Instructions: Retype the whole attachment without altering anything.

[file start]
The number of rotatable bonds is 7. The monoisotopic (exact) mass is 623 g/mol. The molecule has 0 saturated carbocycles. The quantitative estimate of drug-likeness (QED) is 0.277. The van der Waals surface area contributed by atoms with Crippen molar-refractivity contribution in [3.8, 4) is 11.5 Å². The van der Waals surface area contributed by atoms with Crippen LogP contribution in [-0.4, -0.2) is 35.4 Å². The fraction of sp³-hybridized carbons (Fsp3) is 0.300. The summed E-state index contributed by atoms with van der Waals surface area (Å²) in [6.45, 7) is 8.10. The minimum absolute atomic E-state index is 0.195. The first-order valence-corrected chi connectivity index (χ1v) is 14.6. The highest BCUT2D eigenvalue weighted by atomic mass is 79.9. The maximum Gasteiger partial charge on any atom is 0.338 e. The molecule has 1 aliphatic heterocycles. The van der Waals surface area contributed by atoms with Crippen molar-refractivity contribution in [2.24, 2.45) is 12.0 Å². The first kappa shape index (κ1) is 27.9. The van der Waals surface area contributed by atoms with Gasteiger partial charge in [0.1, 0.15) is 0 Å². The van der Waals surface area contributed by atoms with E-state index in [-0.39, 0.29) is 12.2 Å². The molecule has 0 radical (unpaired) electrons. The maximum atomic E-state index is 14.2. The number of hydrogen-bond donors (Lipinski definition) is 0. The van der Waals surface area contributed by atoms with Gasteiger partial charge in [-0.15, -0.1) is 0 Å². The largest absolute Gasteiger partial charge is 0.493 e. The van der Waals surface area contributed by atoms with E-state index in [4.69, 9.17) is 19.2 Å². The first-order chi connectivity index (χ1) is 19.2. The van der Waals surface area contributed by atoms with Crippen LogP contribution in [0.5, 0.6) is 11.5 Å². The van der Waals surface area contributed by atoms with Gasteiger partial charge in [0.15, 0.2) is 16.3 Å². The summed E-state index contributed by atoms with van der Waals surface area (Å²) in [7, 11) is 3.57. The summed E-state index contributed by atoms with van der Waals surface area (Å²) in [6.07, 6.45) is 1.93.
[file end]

The number of rotatable bonds is 7. The monoisotopic (exact) mass is 623 g/mol. The molecule has 0 saturated carbocycles. The quantitative estimate of drug-likeness (QED) is 0.277. The van der Waals surface area contributed by atoms with Crippen molar-refractivity contribution in [3.8, 4) is 11.5 Å². The van der Waals surface area contributed by atoms with Crippen LogP contribution in [-0.4, -0.2) is 35.4 Å². The fraction of sp³-hybridized carbons (Fsp3) is 0.300. The summed E-state index contributed by atoms with van der Waals surface area (Å²) in [6.45, 7) is 8.10. The minimum absolute atomic E-state index is 0.195. The first-order valence-corrected chi connectivity index (χ1v) is 14.6. The highest BCUT2D eigenvalue weighted by atomic mass is 79.9. The maximum Gasteiger partial charge on any atom is 0.338 e. The molecule has 1 aliphatic heterocycles. The van der Waals surface area contributed by atoms with Crippen molar-refractivity contribution in [2.24, 2.45) is 12.0 Å². The first kappa shape index (κ1) is 27.9. The van der Waals surface area contributed by atoms with Gasteiger partial charge in [0.1, 0.15) is 0 Å². The van der Waals surface area contributed by atoms with E-state index in [-0.39, 0.29) is 12.2 Å². The molecule has 0 radical (unpaired) electrons. The maximum atomic E-state index is 14.2. The number of hydrogen-bond donors (Lipinski definition) is 0. The van der Waals surface area contributed by atoms with Gasteiger partial charge in [-0.15, -0.1) is 0 Å². The largest absolute Gasteiger partial charge is 0.493 e. The van der Waals surface area contributed by atoms with E-state index in [4.69, 9.17) is 19.2 Å². The first-order chi connectivity index (χ1) is 19.2. The van der Waals surface area contributed by atoms with Crippen LogP contribution in [0.5, 0.6) is 11.5 Å². The van der Waals surface area contributed by atoms with Gasteiger partial charge in [0.15, 0.2) is 16.3 Å². The summed E-state index contributed by atoms with van der Waals surface area (Å²) in [7, 11) is 3.57. The summed E-state index contributed by atoms with van der Waals surface area (Å²) in [6.07, 6.45) is 1.93.